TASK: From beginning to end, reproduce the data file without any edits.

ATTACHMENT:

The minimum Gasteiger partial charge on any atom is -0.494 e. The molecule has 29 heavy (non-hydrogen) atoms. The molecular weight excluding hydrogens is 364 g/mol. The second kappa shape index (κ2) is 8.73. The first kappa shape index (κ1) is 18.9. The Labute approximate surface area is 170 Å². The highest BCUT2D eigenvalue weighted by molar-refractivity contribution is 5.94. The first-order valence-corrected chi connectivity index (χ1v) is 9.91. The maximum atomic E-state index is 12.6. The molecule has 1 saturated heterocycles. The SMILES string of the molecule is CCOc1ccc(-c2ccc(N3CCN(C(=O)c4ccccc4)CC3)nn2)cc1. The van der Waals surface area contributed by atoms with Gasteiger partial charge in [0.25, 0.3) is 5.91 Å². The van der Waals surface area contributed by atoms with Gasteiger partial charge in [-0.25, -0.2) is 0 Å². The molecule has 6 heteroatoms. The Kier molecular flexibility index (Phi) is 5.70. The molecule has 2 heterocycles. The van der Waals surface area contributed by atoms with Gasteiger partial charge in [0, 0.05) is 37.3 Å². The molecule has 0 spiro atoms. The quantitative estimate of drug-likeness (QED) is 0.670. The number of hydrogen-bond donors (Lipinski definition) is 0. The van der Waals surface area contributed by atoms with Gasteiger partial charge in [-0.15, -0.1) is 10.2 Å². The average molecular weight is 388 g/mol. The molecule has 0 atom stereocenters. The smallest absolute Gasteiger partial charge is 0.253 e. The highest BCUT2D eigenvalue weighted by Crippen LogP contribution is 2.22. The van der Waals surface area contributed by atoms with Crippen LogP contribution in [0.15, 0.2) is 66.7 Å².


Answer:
The minimum Gasteiger partial charge on any atom is -0.494 e. The molecule has 29 heavy (non-hydrogen) atoms. The molecular weight excluding hydrogens is 364 g/mol. The second kappa shape index (κ2) is 8.73. The first kappa shape index (κ1) is 18.9. The Labute approximate surface area is 170 Å². The highest BCUT2D eigenvalue weighted by molar-refractivity contribution is 5.94. The first-order valence-corrected chi connectivity index (χ1v) is 9.91. The maximum atomic E-state index is 12.6. The molecule has 1 saturated heterocycles. The SMILES string of the molecule is CCOc1ccc(-c2ccc(N3CCN(C(=O)c4ccccc4)CC3)nn2)cc1. The van der Waals surface area contributed by atoms with Gasteiger partial charge in [0.25, 0.3) is 5.91 Å². The van der Waals surface area contributed by atoms with Gasteiger partial charge in [-0.25, -0.2) is 0 Å². The molecule has 6 heteroatoms. The Kier molecular flexibility index (Phi) is 5.70. The molecule has 2 heterocycles. The van der Waals surface area contributed by atoms with Gasteiger partial charge in [0, 0.05) is 37.3 Å². The molecule has 0 spiro atoms. The quantitative estimate of drug-likeness (QED) is 0.670. The number of hydrogen-bond donors (Lipinski definition) is 0. The van der Waals surface area contributed by atoms with Gasteiger partial charge in [-0.15, -0.1) is 10.2 Å². The average molecular weight is 388 g/mol. The molecule has 0 atom stereocenters. The smallest absolute Gasteiger partial charge is 0.253 e. The highest BCUT2D eigenvalue weighted by Crippen LogP contribution is 2.22. The van der Waals surface area contributed by atoms with Crippen LogP contribution in [0.15, 0.2) is 66.7 Å².